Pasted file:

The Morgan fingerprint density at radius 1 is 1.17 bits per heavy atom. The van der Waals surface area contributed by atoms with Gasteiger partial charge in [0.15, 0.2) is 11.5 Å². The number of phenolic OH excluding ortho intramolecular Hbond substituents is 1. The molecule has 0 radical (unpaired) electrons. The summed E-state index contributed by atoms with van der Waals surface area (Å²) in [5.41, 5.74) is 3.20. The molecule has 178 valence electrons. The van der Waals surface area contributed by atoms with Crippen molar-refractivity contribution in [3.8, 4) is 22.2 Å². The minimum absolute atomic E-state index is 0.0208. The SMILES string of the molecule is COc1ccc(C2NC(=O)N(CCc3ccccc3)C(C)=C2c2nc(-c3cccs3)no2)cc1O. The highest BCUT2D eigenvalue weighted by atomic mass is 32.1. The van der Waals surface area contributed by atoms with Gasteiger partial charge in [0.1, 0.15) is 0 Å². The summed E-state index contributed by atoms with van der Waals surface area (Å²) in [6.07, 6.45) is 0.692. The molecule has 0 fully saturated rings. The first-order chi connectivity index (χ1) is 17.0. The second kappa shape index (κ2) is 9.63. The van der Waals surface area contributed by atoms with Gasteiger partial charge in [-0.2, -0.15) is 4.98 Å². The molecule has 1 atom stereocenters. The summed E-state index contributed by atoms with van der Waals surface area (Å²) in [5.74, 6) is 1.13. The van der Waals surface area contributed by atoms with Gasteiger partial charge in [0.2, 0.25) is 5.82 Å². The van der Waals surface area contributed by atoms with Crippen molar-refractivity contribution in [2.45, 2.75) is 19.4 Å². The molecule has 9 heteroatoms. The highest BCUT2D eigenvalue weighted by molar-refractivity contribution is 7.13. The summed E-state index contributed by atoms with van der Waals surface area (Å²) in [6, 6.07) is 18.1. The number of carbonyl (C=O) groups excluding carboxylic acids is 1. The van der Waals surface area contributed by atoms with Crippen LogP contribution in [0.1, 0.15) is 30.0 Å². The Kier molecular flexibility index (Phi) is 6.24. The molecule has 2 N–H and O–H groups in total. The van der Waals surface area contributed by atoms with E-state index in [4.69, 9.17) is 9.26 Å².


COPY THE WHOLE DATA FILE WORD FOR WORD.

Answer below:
The Morgan fingerprint density at radius 1 is 1.17 bits per heavy atom. The van der Waals surface area contributed by atoms with Gasteiger partial charge in [0.15, 0.2) is 11.5 Å². The number of phenolic OH excluding ortho intramolecular Hbond substituents is 1. The molecule has 0 radical (unpaired) electrons. The summed E-state index contributed by atoms with van der Waals surface area (Å²) in [5.41, 5.74) is 3.20. The molecule has 178 valence electrons. The van der Waals surface area contributed by atoms with Crippen molar-refractivity contribution in [3.8, 4) is 22.2 Å². The minimum absolute atomic E-state index is 0.0208. The SMILES string of the molecule is COc1ccc(C2NC(=O)N(CCc3ccccc3)C(C)=C2c2nc(-c3cccs3)no2)cc1O. The highest BCUT2D eigenvalue weighted by atomic mass is 32.1. The van der Waals surface area contributed by atoms with Gasteiger partial charge in [0.1, 0.15) is 0 Å². The summed E-state index contributed by atoms with van der Waals surface area (Å²) in [6.07, 6.45) is 0.692. The molecule has 0 fully saturated rings. The first-order chi connectivity index (χ1) is 17.0. The second kappa shape index (κ2) is 9.63. The van der Waals surface area contributed by atoms with Gasteiger partial charge in [-0.2, -0.15) is 4.98 Å². The molecule has 1 atom stereocenters. The summed E-state index contributed by atoms with van der Waals surface area (Å²) in [5.74, 6) is 1.13. The van der Waals surface area contributed by atoms with Gasteiger partial charge in [0.2, 0.25) is 5.82 Å². The van der Waals surface area contributed by atoms with Crippen molar-refractivity contribution in [2.45, 2.75) is 19.4 Å². The molecule has 9 heteroatoms. The highest BCUT2D eigenvalue weighted by molar-refractivity contribution is 7.13. The summed E-state index contributed by atoms with van der Waals surface area (Å²) in [6, 6.07) is 18.1. The number of carbonyl (C=O) groups excluding carboxylic acids is 1. The van der Waals surface area contributed by atoms with Crippen LogP contribution in [0.1, 0.15) is 30.0 Å². The Kier molecular flexibility index (Phi) is 6.24. The molecule has 2 N–H and O–H groups in total. The van der Waals surface area contributed by atoms with E-state index in [4.69, 9.17) is 9.26 Å².